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Greece: Air traffic controllers take strike action
Air traffic controllers took industrial action June 25 over communications systems they say are so bad that music from radio stations often interrupts conversations with pilots.
Several strikes have taken place since the start of the year over this issue, as well as over radar systems that are prone to malfunction.
Panagiotis Hatzakis, a member of the board of the air traffic controllers’ union, was quoted by Reuters as saying, “We sometimes hear hymns or traditional songs in the background.... This is dangerous, especially in the summer months, when air traffic is heavier.”
All flights bar emergency flights were suspended through the first part of June 25. Aegean Airlines cancelled 21 domestic flights and Olympic Air cancelled 32 return flights, including scheduled flights from international destinations such as Germany, Italy and France.
On average, almost 3,000 planes fly through Greek airspace every day.
UK: Strike over pay at armoured vehicle plant
Nearly 100 employees at the armoured vehicle-producing Penman plant at Heathhall, near Dumfries, walked out last week in the first of three planned one-day stoppages over a pay dispute.
The dispute concerns the details of a previously agreed four-year salary deal, which is now in its second year.
According to a BBC report June 29, any further industrial action has been suspended pending the outcome of talks with management, to be hosted by the Scottish Engineering Employers Federation.
Ireland: Strike notice on Marine Terminals in Dublin Port
On June 30, the SIPTU trade union reported that it had served strike notice on Marine Terminals for July 3 over an attempt by the company to impose compulsory redundancies and cuts in pay and conditions.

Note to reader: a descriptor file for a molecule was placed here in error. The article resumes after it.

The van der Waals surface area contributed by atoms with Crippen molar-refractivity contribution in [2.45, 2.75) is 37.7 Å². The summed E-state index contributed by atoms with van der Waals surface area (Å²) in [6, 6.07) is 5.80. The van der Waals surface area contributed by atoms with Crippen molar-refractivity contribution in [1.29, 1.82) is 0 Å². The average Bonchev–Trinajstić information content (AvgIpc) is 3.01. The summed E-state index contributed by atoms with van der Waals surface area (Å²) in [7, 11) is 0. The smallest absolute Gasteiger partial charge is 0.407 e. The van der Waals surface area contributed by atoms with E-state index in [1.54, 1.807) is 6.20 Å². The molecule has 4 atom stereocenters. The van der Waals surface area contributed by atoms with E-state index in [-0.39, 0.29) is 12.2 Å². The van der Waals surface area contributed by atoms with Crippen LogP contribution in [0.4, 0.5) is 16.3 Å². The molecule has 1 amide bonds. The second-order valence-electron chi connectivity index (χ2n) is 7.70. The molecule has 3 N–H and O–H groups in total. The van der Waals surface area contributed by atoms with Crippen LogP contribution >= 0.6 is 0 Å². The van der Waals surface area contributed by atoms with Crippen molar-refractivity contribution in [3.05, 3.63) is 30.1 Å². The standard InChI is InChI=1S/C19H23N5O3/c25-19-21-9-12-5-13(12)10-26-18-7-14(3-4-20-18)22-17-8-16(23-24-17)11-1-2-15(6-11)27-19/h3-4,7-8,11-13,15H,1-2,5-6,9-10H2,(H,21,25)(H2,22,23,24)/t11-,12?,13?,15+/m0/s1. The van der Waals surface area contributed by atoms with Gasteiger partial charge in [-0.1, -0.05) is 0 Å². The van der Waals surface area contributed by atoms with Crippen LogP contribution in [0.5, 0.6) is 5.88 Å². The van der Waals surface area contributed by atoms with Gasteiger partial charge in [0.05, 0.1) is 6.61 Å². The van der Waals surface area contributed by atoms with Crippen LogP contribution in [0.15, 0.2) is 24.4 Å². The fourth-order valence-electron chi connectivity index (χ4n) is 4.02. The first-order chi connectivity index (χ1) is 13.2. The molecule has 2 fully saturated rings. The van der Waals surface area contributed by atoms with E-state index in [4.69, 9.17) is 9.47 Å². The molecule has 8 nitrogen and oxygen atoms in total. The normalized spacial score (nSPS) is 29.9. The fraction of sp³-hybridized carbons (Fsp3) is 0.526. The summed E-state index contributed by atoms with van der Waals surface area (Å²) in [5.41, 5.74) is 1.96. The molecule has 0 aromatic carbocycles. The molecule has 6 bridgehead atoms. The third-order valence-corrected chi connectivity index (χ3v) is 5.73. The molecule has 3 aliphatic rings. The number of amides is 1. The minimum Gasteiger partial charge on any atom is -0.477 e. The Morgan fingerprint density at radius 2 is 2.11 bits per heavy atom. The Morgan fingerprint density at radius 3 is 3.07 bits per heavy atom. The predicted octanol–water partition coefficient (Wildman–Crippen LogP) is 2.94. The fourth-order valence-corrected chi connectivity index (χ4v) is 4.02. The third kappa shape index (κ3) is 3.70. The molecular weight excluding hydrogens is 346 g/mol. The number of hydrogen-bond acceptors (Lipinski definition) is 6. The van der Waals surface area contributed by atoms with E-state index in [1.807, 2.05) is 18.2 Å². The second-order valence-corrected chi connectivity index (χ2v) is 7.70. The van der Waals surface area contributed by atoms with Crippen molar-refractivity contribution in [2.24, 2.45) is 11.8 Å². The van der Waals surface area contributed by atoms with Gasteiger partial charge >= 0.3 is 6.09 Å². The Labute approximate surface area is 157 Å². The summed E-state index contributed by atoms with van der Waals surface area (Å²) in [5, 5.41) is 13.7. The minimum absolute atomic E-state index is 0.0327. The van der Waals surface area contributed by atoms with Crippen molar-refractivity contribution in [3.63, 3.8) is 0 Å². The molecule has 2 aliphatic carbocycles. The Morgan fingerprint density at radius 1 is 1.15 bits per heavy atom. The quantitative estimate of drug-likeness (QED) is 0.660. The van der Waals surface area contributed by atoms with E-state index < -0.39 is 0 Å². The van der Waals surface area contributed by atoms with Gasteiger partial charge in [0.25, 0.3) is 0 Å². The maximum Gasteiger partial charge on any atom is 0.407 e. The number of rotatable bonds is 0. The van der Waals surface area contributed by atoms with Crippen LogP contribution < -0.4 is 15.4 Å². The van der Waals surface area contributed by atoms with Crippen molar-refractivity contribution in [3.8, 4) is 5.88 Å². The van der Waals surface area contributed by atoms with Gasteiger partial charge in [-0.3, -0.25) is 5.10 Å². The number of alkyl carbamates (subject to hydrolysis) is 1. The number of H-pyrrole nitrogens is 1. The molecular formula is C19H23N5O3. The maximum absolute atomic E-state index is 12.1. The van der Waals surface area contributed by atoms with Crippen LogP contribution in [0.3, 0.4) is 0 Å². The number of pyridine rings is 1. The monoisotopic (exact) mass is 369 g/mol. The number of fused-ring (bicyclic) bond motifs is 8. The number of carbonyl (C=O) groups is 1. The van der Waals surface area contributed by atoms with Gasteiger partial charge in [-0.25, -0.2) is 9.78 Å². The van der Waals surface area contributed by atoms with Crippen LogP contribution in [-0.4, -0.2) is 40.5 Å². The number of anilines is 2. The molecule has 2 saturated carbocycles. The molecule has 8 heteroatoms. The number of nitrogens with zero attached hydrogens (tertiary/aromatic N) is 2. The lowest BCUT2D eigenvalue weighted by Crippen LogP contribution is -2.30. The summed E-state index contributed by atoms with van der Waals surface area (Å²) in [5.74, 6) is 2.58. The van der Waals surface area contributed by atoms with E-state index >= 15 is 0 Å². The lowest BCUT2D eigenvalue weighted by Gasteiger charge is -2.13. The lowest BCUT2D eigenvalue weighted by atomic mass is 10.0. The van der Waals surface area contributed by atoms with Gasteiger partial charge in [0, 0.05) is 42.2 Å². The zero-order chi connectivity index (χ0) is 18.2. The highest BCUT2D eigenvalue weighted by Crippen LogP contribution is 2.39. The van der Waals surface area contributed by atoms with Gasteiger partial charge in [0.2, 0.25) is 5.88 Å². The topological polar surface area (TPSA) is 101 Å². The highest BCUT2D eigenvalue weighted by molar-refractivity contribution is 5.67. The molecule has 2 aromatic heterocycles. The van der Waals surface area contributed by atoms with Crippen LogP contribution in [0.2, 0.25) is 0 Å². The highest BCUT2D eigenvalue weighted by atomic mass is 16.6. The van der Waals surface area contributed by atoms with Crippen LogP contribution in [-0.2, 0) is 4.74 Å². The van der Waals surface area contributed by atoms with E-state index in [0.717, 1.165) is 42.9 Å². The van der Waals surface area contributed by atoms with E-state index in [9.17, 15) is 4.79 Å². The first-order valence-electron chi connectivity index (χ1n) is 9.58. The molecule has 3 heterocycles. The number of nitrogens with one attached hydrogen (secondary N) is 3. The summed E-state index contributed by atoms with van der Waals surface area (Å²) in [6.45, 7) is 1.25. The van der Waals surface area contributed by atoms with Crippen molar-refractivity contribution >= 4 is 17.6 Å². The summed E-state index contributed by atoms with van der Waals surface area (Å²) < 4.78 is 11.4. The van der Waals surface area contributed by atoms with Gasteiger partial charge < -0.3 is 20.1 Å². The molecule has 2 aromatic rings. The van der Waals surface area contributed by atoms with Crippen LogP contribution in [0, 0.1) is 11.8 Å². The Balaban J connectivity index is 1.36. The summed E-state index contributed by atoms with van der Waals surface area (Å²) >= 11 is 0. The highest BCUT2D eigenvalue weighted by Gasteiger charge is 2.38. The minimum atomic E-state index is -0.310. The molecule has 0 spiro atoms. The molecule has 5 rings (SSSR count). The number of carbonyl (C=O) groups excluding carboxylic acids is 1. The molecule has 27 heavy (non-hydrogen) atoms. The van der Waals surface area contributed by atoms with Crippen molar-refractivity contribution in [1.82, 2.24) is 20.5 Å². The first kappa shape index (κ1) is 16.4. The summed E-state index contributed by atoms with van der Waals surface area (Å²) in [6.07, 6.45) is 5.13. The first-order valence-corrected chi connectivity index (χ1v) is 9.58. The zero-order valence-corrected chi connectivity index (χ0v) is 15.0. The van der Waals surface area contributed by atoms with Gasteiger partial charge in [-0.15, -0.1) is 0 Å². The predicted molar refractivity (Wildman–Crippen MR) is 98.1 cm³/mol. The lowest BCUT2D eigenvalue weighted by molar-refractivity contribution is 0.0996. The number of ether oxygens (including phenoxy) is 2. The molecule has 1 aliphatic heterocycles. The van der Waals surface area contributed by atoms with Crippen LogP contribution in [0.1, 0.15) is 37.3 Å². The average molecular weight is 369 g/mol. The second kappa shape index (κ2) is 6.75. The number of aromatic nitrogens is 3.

Marine Terminals handles at least 25 percent of the traffic in Dublin Port and employed over 70 workers, most of them members of SIPTU.
The union claims that when the company took the decision to make 19 workers redundant earlier this year it used its own selection criteria, including testing employees on machinery that some of them had received no training to operate.
Five workers were made redundant initially and a further 13 on May 15. On the same day, all other SIPTU employees received written notice that they must sign new contracts agreeing to pay cuts of between 14 and 18 percent, or lose their jobs.
The company has now placed the workforce on a 20-hour week and drafted in workers from Scotland and Northern Ireland.
According to the union web site, the company “has even insisted that a cleaner laid off earlier in this year with the intention of making her redundant must come to work for one hour each day to make up for wages paid to her while she was laid off.”
SIPTU Group Organiser Oliver McDonagh made clear that the union has no intention of mounting a struggle. He stated, “We remain available to talk about change, including redundancies. I can tell them now that they will get the redundancies they are looking for provided they negotiate and are willing to offer a decent package.”
Russia: Miners in underground strike over unpaid wages
Mosnews.com carried a report June 25 by RIA Novosti that said 34 miners in southern Russia’s Rostov Region holed themselves up in the Chikh coal mine the day before and refused to come out until they were paid their wages.
This is the second action of this kind at the mine in the past three months.
The miners claimed they were owed 21.5 million rubles ($689,000) in back pay. They were paid the next day.
The Chikh mine filed for bankruptcy in February this year, blaming the falling demand for coal, rising production and transportation costs, as well as outdated equipment and difficulties in obtaining financing.
The investigative committee of the Russian Prosecutor General’s Office has announced that criminal charges have been filed against mine director Oleg Kalyuzhny for withholding the miners’ wages, Infox.ru recently reported. Kalyuzhny has previously faced similar charges.